Long End Yields Rise Gradually

First, the factor that has always been the friend of the markets, the ample liquidity, is still available to the markets. The average liquidity has been to the tune of about Rs.5.50 Lakh Crs for almost a year now. The stance of the RBI that the growth factor precedes the inflation factor at this juncture would permit the liquidity to be there for more time. But there are clear signs that there may be some controls in future as the economy is preparing to migrate from a low growth to a more even growth in the next three to four quarters. Two actions from the RBI has been quite conspicuous in this context. The first was when the RBI hiked the CRR and took away money from the banks in the month of March and May of this year. It was free cash with the banks which got transferred to the RBI. The second and recent one is the desire of the central bank to hold variable rate reverse repos at frequent intervals. This would move liquidity from the banks and financial institutions to the RBI for pre-determined repo periods, and therefore, the same will not be available for any activity as such but would be locked away with the RBI.

The objective of the RBI is not just to withdraw liquidity in this case but to gently nudge the short-term rates to move up from the current levels. The short- term rates have been staying at levels a shade lower than the reverse repo rate. This action would define the floor for the money market rates in terms of the prevailing reverse repo rates and not lower than that. These factors which have been a part of the RBI policy announcements in the last three policy announcements present a weariness with the ongoing liquidity conditions while credit growth remains a challenge even as corporates report upbeat results. Second, the inflation level indicated by the CPI is marginally below the RBI’s threshold of 6 %. That this is close to the threshold and not far from there is a matter of comfort, but it becomes a concern if it sustains above this level for a longer time. Prices of essential articles have moved up significantly and more visibly the fuel prices. Fuel prices in international markets have moved down mainly as a result of stronger dollar but with a relatively weaker Rupee the adverse impact of fuel prices may linger on. The news about monsoon and the sowing season is normal and there is no need of any worries on that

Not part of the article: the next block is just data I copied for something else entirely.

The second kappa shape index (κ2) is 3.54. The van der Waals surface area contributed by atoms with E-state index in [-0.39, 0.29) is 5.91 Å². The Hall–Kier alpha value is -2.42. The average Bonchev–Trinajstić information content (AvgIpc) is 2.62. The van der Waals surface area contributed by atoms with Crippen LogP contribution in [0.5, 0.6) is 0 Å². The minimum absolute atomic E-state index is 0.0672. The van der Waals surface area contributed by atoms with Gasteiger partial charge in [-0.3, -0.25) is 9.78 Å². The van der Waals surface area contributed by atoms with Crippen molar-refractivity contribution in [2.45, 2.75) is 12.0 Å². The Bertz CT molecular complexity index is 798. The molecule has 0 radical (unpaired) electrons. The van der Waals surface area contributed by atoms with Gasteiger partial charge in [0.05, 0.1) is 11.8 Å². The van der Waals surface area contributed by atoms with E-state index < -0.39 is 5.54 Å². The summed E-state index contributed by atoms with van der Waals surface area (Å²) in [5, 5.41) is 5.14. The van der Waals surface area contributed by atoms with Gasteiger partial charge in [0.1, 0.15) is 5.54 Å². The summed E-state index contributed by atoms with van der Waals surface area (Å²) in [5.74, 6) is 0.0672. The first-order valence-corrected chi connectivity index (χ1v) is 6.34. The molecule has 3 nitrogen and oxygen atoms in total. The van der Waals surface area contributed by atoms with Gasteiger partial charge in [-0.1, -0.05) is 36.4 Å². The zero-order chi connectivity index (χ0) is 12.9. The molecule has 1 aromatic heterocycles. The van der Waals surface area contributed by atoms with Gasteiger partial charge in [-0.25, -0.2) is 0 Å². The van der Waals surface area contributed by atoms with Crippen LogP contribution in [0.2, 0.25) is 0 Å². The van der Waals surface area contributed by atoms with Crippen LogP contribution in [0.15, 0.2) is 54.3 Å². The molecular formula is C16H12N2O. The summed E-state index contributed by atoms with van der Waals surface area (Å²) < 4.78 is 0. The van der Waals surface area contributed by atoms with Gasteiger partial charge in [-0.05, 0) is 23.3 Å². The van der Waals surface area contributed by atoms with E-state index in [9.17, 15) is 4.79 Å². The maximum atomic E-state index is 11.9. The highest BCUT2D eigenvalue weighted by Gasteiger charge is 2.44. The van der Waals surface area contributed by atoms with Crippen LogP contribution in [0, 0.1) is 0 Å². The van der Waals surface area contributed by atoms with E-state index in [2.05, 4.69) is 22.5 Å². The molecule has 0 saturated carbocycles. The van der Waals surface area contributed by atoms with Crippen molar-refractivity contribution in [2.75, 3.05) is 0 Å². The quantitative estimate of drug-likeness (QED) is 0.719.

front, and we have a good buffer of food grains. Therefore, to a large extent food price may be under control though protein rich foods and pulses may still be a weak links in the chain. Third, based on data so far and the ground level realities, in most parts of the world, there is an inflationary tendency, and this is attributed to, apart from fuel prices and demand, the pent-up demand from the pandemic period, revenge buying and spending, and also the holiday season and the availability of cash.

Central banks including the Fed have been maintaining that the inflationary situation may be transitory, and it may evaporate over time. But this may at best be a partially well-founded conjecture and high prices may sustain longer. In that case there is gong to be higher base rates and higher yields. The local economy is no exception. The long end yields have finally started to rise gradually. The new ten-year benchmark yield is at 6.25 % and it is poised to move higher. The targets may be 6.35 %, and thereafter, 6.60 %. This is singularly because the primary issues of the government is quite heavy this year exactly like the last and this supply may keep the yields at the long end higher. There are two factors that may have a dampening effect on the yields, one, a return of the pandemic, and two, a major cut in borrowing targets. The former is something to be watched closely, and the latter can happen only with buoyancy in government tax revenues which looks less likely at this time. Pressure may gradually build up at the short end too. Therefore, one should necessarily focus on very short-term products and avoid aggressive credit calls.
That is the only way to protect the portfolios against any value loss.


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